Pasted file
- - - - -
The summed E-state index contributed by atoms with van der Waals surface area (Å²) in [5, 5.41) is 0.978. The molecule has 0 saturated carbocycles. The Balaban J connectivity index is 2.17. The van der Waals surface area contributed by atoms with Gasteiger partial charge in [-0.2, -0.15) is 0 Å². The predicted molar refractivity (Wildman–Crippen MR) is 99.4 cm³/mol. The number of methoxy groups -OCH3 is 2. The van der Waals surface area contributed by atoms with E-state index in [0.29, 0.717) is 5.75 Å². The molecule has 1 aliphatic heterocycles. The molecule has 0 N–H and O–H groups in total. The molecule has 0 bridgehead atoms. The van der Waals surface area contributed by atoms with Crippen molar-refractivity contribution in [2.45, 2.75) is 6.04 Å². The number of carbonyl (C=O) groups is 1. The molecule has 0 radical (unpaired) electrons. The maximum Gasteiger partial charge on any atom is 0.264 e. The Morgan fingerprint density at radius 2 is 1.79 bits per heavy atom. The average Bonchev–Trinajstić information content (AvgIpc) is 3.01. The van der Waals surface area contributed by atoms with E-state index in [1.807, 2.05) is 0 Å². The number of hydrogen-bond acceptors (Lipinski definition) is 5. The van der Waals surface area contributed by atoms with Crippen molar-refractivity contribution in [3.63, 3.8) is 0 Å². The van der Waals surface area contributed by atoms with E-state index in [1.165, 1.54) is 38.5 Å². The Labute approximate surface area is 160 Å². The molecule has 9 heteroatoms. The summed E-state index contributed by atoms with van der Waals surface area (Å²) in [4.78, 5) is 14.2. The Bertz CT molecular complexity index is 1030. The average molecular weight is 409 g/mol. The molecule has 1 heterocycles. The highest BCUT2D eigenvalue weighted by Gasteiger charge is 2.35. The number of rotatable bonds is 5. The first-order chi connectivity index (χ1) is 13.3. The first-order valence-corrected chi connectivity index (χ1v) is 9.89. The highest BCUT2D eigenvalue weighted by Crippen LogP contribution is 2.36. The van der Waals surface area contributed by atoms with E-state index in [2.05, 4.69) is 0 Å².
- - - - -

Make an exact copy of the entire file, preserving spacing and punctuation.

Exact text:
The summed E-state index contributed by atoms with van der Waals surface area (Å²) in [5, 5.41) is 0.978. The molecule has 0 saturated carbocycles. The Balaban J connectivity index is 2.17. The van der Waals surface area contributed by atoms with Gasteiger partial charge in [-0.2, -0.15) is 0 Å². The predicted molar refractivity (Wildman–Crippen MR) is 99.4 cm³/mol. The number of methoxy groups -OCH3 is 2. The van der Waals surface area contributed by atoms with E-state index in [0.29, 0.717) is 5.75 Å². The molecule has 1 aliphatic heterocycles. The molecule has 0 N–H and O–H groups in total. The molecule has 0 bridgehead atoms. The van der Waals surface area contributed by atoms with Crippen molar-refractivity contribution in [2.45, 2.75) is 6.04 Å². The number of carbonyl (C=O) groups is 1. The molecule has 0 radical (unpaired) electrons. The maximum Gasteiger partial charge on any atom is 0.264 e. The Morgan fingerprint density at radius 2 is 1.79 bits per heavy atom. The average Bonchev–Trinajstić information content (AvgIpc) is 3.01. The van der Waals surface area contributed by atoms with E-state index in [1.807, 2.05) is 0 Å². The number of hydrogen-bond acceptors (Lipinski definition) is 5. The van der Waals surface area contributed by atoms with Crippen molar-refractivity contribution in [3.63, 3.8) is 0 Å². The van der Waals surface area contributed by atoms with E-state index in [1.165, 1.54) is 38.5 Å². The Labute approximate surface area is 160 Å². The molecule has 9 heteroatoms. The summed E-state index contributed by atoms with van der Waals surface area (Å²) in [4.78, 5) is 14.2. The Bertz CT molecular complexity index is 1030. The average molecular weight is 409 g/mol. The molecule has 1 heterocycles. The highest BCUT2D eigenvalue weighted by Gasteiger charge is 2.35. The number of rotatable bonds is 5. The first-order chi connectivity index (χ1) is 13.3. The first-order valence-corrected chi connectivity index (χ1v) is 9.89. The highest BCUT2D eigenvalue weighted by Crippen LogP contribution is 2.36. The van der Waals surface area contributed by atoms with E-state index in [2.05, 4.69) is 0 Å².